Yoko Ono: Crawling With Cockroaches
Author: Jonty Skrufff (Skrufff.com)
Monday, February 9, 2004
Hitler's propaganda minister Hermann Goering, speaking during his Nuremberg war crimes trial, 1946.
Sitting on the toe of an enormous replica of a shoe, Yoko Ono looks incongruous surrounded by the giant-sized exhibits that make up her new show 'Odyssey Of a Cockroach' at London's ICA East Warehouse, in Shoreditch. Above her, towers an equally gigantic poster displaying Hermann Goering's infamous post war propaganda quote, though it's at ground level that her new show is principally focused, specifically the microscopic worldview of the insect.
Themed around cruelty and man's inhumanity to man during the 20th century, the exhibition tells the tale of a cockroach as it wanders round New York City, encountering such situations as a bloody crime scene, bombed out building and numerous giant artefacts scattered around all three floors of the gallery. Surrounding the sculptures are billboard sized photos of the scenes plus Hermann Goering's infamous quote, which dominates the ground floor room.
"That's a great quote, isn't it, more people should be made aware of it," Yoko murmurs.
"Many people are still believing in the propaganda that's being put out and I'm saying 'Hey, don't believe in everything, try to see reality."
The last time Yoko chatted to Skrufff (in March 2003) she'd been in London to perform her seminal 1980 club classic Walking On Thin Ice at Nag, Nag, Nag, though this trip she's firmly focused on cockroaches rather than clubs. Still best known as the wife of murdered Beatle John Lennon, she's finally now achieving mainstream recognition for the massive contributions she's made as an artist, with the likes of Brit art darling Sam Taylor-Wood recently eulogising her in The Guardian.
"Everyone knows her name, but no one knows how good Yoko Ono is as an artist'," said Taylor-Wood.
"It has been said before that she is very much an artist's artist, and it's true - artists can really recognise her thought process, see the ways in which ideas bounce from one thing to another. Artists can respect that. Other people don't find her so accessible, but perhaps that's because they can't get past her relationship with her husband," she suggested.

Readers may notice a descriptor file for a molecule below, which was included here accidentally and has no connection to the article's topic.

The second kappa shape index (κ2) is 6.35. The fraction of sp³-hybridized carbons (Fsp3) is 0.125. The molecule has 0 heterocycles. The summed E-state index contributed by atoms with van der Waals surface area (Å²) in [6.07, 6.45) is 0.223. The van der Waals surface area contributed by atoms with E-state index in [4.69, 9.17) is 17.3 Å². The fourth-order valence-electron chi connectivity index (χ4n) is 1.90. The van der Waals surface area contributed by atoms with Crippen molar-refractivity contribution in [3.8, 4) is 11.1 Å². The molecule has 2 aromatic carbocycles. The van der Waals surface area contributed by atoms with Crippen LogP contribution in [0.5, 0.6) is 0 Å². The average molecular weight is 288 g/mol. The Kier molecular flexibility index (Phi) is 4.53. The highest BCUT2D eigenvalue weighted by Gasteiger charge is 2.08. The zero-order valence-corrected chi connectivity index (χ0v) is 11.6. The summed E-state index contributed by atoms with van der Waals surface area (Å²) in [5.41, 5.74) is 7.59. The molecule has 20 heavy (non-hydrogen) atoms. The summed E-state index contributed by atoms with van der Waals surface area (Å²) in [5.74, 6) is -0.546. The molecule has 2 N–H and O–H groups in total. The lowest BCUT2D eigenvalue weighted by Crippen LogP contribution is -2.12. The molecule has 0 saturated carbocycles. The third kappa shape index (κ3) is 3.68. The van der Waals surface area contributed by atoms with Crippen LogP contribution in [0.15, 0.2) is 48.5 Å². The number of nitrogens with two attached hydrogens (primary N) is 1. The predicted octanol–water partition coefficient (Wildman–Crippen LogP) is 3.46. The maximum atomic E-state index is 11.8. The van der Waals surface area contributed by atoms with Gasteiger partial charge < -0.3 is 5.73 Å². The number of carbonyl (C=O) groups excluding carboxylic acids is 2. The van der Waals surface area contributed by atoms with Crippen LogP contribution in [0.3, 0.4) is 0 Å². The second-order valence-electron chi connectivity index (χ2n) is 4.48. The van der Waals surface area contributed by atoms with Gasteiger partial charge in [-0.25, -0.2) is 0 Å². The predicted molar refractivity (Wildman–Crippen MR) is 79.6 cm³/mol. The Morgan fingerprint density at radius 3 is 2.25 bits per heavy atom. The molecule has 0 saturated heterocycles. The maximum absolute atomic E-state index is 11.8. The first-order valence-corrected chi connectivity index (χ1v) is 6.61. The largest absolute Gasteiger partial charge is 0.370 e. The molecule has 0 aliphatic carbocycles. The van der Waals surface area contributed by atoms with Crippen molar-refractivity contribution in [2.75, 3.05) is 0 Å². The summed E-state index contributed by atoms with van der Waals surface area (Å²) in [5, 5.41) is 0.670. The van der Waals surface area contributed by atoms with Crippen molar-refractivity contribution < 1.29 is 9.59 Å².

Seminal in inventing Conceptual Art (in which the idea mattered more than the artwork's form) Yoko also remains the best-known character in Fluxus, a movement New York art critic Peter Frank defines as 'a sensibility, a way of fusing certain radical social attitudes with ever evolving aesthetic practices'.
"Fluxus is still going very strongly," says Yoko.
"The essence of Fluxus is knowing that life is about change, it's all about change, which mean things can't accumulate. Otherwise they end up becoming an institution."
Frank also describes her as "one of the most daring, innovative and eccentric artist-performers of her time" and it's the way she's applied the same fearless approach to her life that's made the 70 year old Japanese icon as relevant to the present as she was in the 60s. Yet sitting on her giant shoe sculpture, the immaculately presented artist could easily be mistaken as a demure even passive character, save for her focused, highly alert gaze, which projects the same blazing intensity that shines throughout her work.
Skrufff (Jonty Skrufff): What inspired the concept of looking through a cockroach's eyes-
Yoko Ono: "Cockroaches are a very strong race, just as we are as humans, we're a good match, so I wanted another strong race to look at us and see what they see."
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